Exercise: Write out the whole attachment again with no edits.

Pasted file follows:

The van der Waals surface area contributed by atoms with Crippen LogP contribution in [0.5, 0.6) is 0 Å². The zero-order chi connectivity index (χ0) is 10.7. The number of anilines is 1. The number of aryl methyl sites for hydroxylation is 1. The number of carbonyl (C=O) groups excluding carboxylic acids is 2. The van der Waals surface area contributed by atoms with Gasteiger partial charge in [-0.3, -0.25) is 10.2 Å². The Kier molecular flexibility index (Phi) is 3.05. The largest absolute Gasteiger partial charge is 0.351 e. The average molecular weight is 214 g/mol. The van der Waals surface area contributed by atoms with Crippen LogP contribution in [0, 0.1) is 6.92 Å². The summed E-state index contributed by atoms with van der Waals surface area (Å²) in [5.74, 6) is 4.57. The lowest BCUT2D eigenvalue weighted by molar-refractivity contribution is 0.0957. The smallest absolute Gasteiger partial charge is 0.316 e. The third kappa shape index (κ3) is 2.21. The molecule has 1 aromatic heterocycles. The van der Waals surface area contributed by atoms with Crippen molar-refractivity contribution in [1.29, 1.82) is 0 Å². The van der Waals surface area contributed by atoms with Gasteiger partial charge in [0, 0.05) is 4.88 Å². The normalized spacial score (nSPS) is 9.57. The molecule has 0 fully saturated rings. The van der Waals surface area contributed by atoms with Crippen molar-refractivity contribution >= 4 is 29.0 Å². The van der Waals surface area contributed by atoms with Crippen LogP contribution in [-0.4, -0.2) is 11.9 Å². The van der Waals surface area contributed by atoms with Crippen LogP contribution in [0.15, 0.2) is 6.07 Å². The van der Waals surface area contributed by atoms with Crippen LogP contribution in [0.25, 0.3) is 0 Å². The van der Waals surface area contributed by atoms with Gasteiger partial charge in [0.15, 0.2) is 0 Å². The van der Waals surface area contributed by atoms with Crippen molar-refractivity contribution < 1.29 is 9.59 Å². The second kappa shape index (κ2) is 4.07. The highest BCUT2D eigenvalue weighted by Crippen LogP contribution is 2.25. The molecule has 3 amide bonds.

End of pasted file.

The van der Waals surface area contributed by atoms with Crippen LogP contribution in [0.5, 0.6) is 0 Å². The zero-order chi connectivity index (χ0) is 10.7. The number of anilines is 1. The number of aryl methyl sites for hydroxylation is 1. The number of carbonyl (C=O) groups excluding carboxylic acids is 2. The van der Waals surface area contributed by atoms with Gasteiger partial charge in [-0.3, -0.25) is 10.2 Å². The Kier molecular flexibility index (Phi) is 3.05. The largest absolute Gasteiger partial charge is 0.351 e. The average molecular weight is 214 g/mol. The van der Waals surface area contributed by atoms with Crippen LogP contribution in [0, 0.1) is 6.92 Å². The summed E-state index contributed by atoms with van der Waals surface area (Å²) in [5.74, 6) is 4.57. The lowest BCUT2D eigenvalue weighted by molar-refractivity contribution is 0.0957. The smallest absolute Gasteiger partial charge is 0.316 e. The third kappa shape index (κ3) is 2.21. The molecule has 1 aromatic heterocycles. The van der Waals surface area contributed by atoms with Crippen molar-refractivity contribution in [1.29, 1.82) is 0 Å². The van der Waals surface area contributed by atoms with Gasteiger partial charge in [0, 0.05) is 4.88 Å². The normalized spacial score (nSPS) is 9.57. The molecule has 0 fully saturated rings. The van der Waals surface area contributed by atoms with Crippen molar-refractivity contribution >= 4 is 29.0 Å². The van der Waals surface area contributed by atoms with Crippen LogP contribution in [-0.4, -0.2) is 11.9 Å². The van der Waals surface area contributed by atoms with Crippen LogP contribution in [0.15, 0.2) is 6.07 Å². The van der Waals surface area contributed by atoms with Crippen LogP contribution in [0.25, 0.3) is 0 Å². The van der Waals surface area contributed by atoms with Gasteiger partial charge in [0.15, 0.2) is 0 Å². The van der Waals surface area contributed by atoms with Crippen molar-refractivity contribution < 1.29 is 9.59 Å². The second kappa shape index (κ2) is 4.07. The highest BCUT2D eigenvalue weighted by Crippen LogP contribution is 2.25. The molecule has 3 amide bonds.